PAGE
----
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Pew: ‘Internet of Things’ big by 2025 despite security, inequality worries

Report says most devices will communicate with each other and people, but poor could be left behind

The future is already here. A mischievous hacker group was recently caught using a refrigerator to send malicious email spam. The concept is mind-boggling to most people on many levels: first, that your refrigerator could send an email; second, that someone could “hack” your freezer; and, last, that your cooler could even have a Wi-Fi connection. Your kitchen isn’t a Starbucks.

However, a new, groundbreaking report from Pew Research Center and Elon University says this all-connected world is where we are headed fast. By 2025, according to the study, most of our devices will be communicating with people and, more important, with each other through online connections. It is called the Internet of Things, and it is already raising concerns around security, privacy and an increasing gulf between society’s haves and have-nots.

“I would describe the Internet of Things as devices or objects that connect to the Internet — and each other,” said Samuel Greengard, author of the upcoming book “The Internet of Things.” “The IoT typically involves three [possible] types of interactions: machine to machine, human to machine, and machine to smartphone or mobile device.”

The connected Kolibree toothbrush includes a sensor that detects how much tartar is being removed in a brushing. It also records brushing activity so users can maintain a consistent cleaning each time.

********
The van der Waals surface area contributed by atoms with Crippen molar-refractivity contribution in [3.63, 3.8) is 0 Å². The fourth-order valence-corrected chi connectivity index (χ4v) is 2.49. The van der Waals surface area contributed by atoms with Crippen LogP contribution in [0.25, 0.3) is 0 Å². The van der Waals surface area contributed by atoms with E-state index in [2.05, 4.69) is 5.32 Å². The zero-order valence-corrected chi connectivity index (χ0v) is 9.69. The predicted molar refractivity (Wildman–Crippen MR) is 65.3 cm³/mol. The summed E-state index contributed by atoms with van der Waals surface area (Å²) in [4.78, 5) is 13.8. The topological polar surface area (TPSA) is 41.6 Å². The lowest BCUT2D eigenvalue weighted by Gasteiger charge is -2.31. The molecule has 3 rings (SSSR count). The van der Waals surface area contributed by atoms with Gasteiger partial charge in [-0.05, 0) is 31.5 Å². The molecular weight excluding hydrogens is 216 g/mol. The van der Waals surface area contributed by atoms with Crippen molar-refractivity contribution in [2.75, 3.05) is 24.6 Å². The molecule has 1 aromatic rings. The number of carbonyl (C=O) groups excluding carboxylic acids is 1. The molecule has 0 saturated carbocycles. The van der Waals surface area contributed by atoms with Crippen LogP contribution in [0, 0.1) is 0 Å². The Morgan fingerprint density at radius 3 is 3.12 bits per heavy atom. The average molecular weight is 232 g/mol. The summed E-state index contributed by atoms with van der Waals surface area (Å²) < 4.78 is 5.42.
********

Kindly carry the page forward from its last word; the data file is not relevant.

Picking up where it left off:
Robyn Beck/AFP/Getty Images

Experts say the Internet of Things is less a reinvention than an upgrade to tech tools already used by many. Imagine that your electric toothbrush is smart enough to know that it has been six months since your last dentist appointment. Using a cell, Wi-Fi or Bluetooth connection, the toothbrush will reach out to your online calendar, see when you are available for a checkup and email potential dates to your dentist’s receptionist. The assistant confirms a date by email, and it is saved in your calendar.

For the new study “The Internet of Things Will Thrive by 2025,” authors Janna Anderson, director of Elon University’s Imagining the Internet Center, and Lee Rainie, director of Pew Research Center’s Internet Project, garnered more than 1,600 responses from tech culture experts.

“Many experts say the rise of embedded and wearable computing will bring the next revolution in digital technology,” Anderson and Rainie say in the report. “They say the upsides are enhanced health, convenience, productivity, safety, and vastly more useful information for people and organizations. The downsides: challenges to personal privacy, overhyped expectations, and tech complexity that boggles us.”

Inequality gap could widen

The Fitbit Flex monitors data such as steps walked, calorie consumption and hours of sleep and transfers the information to a smartphone to maintain the user's health.
Yoshikazu Tsuno/AFP/Getty Images

A simple current example is the oil giant BP handing out Fitbit health monitors to its corporate team. The device keeps track of heart rate, daily steps taken and other details. It then gives a health report back to the company. The better the health report, the lower the insurance costs.